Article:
Amun was important enough to have a temple — that goes without saying. But Amun was so important that the guardian of that temple, a nobleman named Amenhotep, got a fancy tomb. And photographs of that tomb have just been released by Egypt’s antiquities ministry.
“The tomb contains many stunning scenes with bright colours painted on plaster,” antiquities minister Mamdouh Eldamaty said in a statement, as Reuters reported.
He was right. This real estate comes in stunning brown and green with hieroglyphics that won’t quit.
The tomb, discovered more than 400 miles from Cairo in the city of Luxor, is likely from Egypt’s 18th Dynasty (1543–1292 B.C.), when most of the pharaohs the 21st century knows and loves — particularly King Tutankhamun, a.k.a. “Tut” — rocked and rolled along the Nile.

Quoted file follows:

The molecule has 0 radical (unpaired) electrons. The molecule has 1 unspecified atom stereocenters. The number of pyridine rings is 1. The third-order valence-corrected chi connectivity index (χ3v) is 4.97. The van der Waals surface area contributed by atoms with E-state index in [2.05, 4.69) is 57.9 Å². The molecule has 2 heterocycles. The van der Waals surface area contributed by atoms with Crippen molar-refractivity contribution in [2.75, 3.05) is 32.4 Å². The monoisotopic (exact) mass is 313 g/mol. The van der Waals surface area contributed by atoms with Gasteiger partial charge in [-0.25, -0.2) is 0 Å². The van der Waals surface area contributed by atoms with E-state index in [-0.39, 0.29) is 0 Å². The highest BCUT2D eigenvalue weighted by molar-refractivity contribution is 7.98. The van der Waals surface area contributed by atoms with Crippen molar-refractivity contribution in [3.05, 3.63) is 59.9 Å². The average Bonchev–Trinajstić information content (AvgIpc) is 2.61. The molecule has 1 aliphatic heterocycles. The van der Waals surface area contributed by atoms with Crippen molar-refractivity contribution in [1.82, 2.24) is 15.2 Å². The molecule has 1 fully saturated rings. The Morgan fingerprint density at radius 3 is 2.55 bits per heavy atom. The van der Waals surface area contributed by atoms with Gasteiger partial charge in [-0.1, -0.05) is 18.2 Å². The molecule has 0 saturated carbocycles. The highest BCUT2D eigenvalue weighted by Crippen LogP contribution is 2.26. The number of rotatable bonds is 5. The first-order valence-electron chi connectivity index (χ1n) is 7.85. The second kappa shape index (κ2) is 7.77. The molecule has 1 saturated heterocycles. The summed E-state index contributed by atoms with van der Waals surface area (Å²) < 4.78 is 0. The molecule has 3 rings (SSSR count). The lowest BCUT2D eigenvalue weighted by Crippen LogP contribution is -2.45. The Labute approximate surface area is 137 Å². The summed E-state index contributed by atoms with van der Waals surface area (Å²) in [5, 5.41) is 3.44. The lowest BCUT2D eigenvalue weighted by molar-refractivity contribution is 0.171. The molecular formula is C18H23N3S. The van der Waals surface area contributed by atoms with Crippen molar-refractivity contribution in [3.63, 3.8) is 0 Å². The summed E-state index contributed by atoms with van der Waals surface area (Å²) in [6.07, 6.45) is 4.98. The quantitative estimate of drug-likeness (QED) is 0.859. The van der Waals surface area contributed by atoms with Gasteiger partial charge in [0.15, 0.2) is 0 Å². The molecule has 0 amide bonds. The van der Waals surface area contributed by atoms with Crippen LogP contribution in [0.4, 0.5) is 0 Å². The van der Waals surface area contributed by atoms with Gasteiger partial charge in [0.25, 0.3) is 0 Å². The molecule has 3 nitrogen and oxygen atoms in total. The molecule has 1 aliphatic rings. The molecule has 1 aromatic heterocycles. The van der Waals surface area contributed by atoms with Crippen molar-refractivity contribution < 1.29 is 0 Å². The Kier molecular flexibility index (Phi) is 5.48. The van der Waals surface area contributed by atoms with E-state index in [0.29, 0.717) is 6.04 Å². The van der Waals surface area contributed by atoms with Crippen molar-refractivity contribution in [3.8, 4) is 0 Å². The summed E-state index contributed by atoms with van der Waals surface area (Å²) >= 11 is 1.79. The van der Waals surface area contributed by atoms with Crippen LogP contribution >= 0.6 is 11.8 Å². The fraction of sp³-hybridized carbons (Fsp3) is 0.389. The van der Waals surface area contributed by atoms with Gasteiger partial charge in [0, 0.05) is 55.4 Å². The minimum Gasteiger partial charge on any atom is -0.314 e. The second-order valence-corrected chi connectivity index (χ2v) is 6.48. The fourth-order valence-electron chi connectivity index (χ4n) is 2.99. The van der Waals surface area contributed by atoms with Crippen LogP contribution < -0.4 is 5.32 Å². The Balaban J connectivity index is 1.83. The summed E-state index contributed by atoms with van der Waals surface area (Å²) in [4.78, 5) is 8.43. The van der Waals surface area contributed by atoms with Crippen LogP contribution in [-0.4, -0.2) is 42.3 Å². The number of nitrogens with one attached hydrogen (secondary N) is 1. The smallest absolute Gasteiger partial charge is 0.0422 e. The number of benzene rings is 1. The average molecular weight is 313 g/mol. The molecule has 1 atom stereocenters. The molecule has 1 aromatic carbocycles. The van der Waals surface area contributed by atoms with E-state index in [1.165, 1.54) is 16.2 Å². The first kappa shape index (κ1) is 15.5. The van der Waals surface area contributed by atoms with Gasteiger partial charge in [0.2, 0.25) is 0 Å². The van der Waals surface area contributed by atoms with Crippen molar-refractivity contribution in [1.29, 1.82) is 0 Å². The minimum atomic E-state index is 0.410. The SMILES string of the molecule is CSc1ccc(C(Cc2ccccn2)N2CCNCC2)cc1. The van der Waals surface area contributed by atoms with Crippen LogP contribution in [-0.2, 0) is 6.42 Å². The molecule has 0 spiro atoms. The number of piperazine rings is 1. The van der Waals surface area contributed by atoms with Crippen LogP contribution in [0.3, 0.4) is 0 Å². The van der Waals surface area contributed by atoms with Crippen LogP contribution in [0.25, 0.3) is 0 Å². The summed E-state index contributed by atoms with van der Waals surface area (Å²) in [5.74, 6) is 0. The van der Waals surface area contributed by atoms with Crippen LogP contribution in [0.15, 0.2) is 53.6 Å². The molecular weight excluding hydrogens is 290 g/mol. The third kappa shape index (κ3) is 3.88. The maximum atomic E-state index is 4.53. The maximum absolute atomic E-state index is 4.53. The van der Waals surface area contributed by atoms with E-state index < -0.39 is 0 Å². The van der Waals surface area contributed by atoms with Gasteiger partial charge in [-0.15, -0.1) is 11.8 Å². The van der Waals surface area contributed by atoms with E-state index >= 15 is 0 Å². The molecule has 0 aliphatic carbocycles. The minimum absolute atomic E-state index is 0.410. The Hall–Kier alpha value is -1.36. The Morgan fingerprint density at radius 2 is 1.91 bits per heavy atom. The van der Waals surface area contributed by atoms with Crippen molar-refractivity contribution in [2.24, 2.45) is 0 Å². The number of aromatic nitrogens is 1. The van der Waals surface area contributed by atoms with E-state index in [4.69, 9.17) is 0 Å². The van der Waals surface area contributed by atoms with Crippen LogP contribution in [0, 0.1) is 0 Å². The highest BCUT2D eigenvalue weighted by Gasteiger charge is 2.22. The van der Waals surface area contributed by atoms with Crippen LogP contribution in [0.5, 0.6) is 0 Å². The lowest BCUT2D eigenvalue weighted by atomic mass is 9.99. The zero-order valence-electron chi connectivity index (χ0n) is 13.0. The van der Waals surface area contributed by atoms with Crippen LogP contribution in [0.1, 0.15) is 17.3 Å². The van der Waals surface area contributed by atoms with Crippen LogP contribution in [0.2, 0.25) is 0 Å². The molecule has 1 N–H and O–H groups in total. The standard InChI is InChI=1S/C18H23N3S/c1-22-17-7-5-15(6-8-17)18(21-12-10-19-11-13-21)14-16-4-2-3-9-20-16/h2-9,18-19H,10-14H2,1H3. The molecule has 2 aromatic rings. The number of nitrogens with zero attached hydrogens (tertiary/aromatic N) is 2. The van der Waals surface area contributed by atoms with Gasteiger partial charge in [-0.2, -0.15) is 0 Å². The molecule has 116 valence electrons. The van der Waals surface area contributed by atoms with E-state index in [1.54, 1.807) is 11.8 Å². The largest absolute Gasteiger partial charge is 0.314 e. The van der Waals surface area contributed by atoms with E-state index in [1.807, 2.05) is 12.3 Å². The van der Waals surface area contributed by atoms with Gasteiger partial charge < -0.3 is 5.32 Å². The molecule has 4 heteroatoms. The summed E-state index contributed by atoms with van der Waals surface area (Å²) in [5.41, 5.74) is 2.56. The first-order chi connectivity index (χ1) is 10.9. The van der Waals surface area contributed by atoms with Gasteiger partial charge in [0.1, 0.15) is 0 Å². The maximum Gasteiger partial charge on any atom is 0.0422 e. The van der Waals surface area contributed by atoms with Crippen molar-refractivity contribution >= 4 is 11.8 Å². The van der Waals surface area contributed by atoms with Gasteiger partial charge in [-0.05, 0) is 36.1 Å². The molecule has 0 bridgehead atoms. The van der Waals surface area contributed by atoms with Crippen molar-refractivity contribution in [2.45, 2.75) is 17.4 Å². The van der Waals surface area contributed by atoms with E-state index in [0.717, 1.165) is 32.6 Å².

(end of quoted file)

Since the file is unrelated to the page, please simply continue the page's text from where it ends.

“Many of scenes represent the tomb owner and his wife in front of an offering table and a view of a goddess nursing a royal child as well as scenes of the daily life,” Eldamaty said.
According to the Associated Press, the antiquities ministry said the tomb was discovered by an American research team, but gave no date for the finding.
But just like American Idols, gods can’t stay popular forever. Unfortunately, an enemy of Amun — or Amenhotep — vandalized the tomb in ancient times. Unless the culprit was just an obnoxious teenager trying to look cool.
“The name and titles of the tomb owner, some hieroglyphic texts and scenes in addition to the names of the god Amun were deliberately erased,” said Sultan Eid, the ministry’s general director for the Upper Egypt region.